Empowering the Leaders of Tomorrow

A celebration of the powerful female founders who inspire, support and create accessible entrepreneurial paths.

Ready or not, the direct selling industry is changing. Pushy sales tactics, promotions and sales pitches are out. What customers want and expect from brands is an organic feel to all of their interactions and an Instagram-worthy customer experience. Word-of-mouth marketing has always been an essential part of direct selling, but the importance of the referral relationship has dramatically increased in today’s social selling landscape. Customers want to buy from brands and individuals that share their passions and experiences in a way that has mutual benefit. The key to thriving amid this shift will be to lean on the natural social sellers who already comprise three-quarters of the industry: Women.

Leading this charge are driven CEOs who know how to create A company culture that leverages the contribution of women and Understands the needs of their overwhelmingly female audience, who Now makes 70-80 percent of all household purchasing decisions. This year, direct selling news honors 17 women founders from all different backgrounds whose entrepreneurial spirit and drive for excellence in achievement has created companies whose monthly revenues exceed $50 million and impact millions of independent sales people. In our celebration of their triumphs, we also acknowledge the millions of women who fill other equally important roles within the industry—field representatives, mentors, and leaders—and commend the generations of women who went before us for the progress and momentum they set in motion.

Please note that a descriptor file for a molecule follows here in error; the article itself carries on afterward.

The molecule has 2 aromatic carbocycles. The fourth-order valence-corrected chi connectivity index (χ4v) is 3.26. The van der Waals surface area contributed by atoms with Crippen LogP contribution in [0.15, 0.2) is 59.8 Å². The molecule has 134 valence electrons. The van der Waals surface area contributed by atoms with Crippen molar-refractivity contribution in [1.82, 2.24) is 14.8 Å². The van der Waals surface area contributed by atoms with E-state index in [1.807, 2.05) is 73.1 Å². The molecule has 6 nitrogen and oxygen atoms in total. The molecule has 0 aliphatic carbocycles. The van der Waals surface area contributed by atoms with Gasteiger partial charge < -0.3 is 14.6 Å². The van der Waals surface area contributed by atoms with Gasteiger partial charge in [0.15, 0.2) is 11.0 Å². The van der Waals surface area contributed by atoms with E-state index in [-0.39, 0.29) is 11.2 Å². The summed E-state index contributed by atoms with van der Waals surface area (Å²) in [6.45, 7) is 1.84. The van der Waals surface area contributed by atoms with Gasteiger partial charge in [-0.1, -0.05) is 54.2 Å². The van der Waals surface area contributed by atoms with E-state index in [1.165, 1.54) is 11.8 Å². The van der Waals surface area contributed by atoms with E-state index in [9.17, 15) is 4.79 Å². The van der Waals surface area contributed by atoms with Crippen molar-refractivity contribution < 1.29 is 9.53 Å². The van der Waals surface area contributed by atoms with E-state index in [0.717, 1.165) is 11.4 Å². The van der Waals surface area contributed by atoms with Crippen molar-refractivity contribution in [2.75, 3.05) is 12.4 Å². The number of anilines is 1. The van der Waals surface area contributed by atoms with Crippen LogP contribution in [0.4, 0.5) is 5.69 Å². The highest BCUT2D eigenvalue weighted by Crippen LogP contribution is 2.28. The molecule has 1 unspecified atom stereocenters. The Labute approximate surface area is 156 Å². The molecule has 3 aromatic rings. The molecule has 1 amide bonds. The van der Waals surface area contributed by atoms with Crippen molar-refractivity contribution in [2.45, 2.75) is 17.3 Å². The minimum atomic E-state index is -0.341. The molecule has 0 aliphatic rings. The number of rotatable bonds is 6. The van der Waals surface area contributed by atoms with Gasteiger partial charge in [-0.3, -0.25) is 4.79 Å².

Gregg Renefrew


Gregg Renfrew

Clean cosmetics and safe skincare

What does it take to be a leader in the clean beauty movement? Just ask Founder and CEO, Gregg Renfrew. Rather than tout all-natural or organic, Renfrew has her sights on something even greater: making the entire beauty industry safer. To do that, she puts information in the hands of consumers one distributor relationship at a time, then follows it up with a disruptive omnichannel beauty brand. And disrupt she has. Beautycounter’s 2018 revenues reached $325 million, earning the company a spot on the DSN Global 100 list.

Beautycounter is a direct-to-consumer brand through multiple channels. While they do sell through an incredible network of approximately 50k consultants, it is also available on beautycounter.com, in retail shop locations and also through strategic partnerships.